Purchasing Routes as Part of the Consumer Carbon Footprints (CCF)
What part does the final consumer play in the effect of food processing chains on climatic change?
Anne Sima, Insa Möhrmann, Daniela Thomae, Elmar Schlich, Giessen
The influence of the consumer on climatic changes caused by complete processing chains the Consumer Carbon Footprint (CCF) may be larger than has been thought. This is a pilot study on the contribution of the consumer to the CCF and is based on three approaches: evaluation of macro-statistical data, diary studies and inquiries at point of sale (PoS). The present results show that the CCF can differ greatly between individuals.
The evaluation of macro-statistical data gives a CCF-value of 280 g CO2/kg. The diary study provides an average CCF-value of 293 g CO2/kg. The inquiry at the PoS clearly shows the influence of the means of transport. As a large proportion of the subjects were pedestrians, or used bicycles or public transport, the average CCF was only 124 g CO2/kg. The positive effect of a CO2-neutral transportation is obvious. The evaluation also shows that an urban environment with a good infrastructure has a positive effect. Shopping can generally made more favourable to the environment by deliberate planning. There remain many open questions in this area of research and these must be addressed by studying representative samples with optimized methods. Crucial issues include the influence of household size on the CCF and the differences between urban and rural areas.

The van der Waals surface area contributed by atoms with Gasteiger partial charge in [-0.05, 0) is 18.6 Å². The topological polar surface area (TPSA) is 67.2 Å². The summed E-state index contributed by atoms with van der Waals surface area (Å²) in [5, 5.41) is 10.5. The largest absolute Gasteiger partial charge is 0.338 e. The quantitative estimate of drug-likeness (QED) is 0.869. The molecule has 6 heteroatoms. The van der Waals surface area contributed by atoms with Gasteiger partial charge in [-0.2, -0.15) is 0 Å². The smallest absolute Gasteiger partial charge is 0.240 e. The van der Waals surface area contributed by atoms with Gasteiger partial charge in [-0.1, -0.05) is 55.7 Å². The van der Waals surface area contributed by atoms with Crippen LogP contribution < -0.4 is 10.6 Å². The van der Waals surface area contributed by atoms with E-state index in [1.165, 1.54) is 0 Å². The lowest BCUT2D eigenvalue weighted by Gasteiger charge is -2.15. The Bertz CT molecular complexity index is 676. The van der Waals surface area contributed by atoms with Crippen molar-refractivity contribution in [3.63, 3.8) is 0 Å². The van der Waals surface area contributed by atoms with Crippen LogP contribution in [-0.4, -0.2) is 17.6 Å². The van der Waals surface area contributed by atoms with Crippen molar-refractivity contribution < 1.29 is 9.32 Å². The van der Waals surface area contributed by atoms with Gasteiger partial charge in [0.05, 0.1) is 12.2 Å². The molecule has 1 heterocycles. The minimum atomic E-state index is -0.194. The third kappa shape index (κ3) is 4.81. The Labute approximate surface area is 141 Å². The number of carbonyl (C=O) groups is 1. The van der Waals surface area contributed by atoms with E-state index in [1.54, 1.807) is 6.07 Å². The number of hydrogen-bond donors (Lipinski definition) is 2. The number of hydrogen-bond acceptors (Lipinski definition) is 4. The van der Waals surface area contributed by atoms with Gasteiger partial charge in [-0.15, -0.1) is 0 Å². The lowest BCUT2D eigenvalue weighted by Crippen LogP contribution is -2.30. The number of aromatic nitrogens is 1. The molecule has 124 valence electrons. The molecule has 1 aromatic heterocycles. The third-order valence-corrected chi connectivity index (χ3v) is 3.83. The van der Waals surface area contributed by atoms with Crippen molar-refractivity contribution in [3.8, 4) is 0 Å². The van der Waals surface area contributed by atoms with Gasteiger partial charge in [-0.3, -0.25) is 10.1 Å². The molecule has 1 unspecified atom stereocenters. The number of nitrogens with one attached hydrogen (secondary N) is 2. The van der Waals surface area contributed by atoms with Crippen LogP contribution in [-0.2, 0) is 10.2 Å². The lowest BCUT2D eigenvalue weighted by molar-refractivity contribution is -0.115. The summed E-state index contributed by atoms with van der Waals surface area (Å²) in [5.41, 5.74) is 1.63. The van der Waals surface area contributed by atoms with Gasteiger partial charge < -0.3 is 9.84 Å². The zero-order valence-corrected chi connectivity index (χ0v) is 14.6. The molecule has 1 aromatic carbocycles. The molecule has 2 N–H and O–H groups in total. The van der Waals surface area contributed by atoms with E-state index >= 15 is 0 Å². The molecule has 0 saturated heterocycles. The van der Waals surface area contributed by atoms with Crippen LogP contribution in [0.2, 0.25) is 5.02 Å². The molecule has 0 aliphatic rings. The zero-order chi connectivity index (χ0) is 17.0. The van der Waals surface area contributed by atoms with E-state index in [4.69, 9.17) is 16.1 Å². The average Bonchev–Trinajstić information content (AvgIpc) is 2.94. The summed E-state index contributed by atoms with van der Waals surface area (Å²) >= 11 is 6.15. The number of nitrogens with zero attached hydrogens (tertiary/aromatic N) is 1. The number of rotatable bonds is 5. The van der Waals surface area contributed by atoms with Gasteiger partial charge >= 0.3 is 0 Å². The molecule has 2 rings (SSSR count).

Keywords: Carbon footprint, climatic relevance, processing chain, food, consumer behaviour, purchasing routes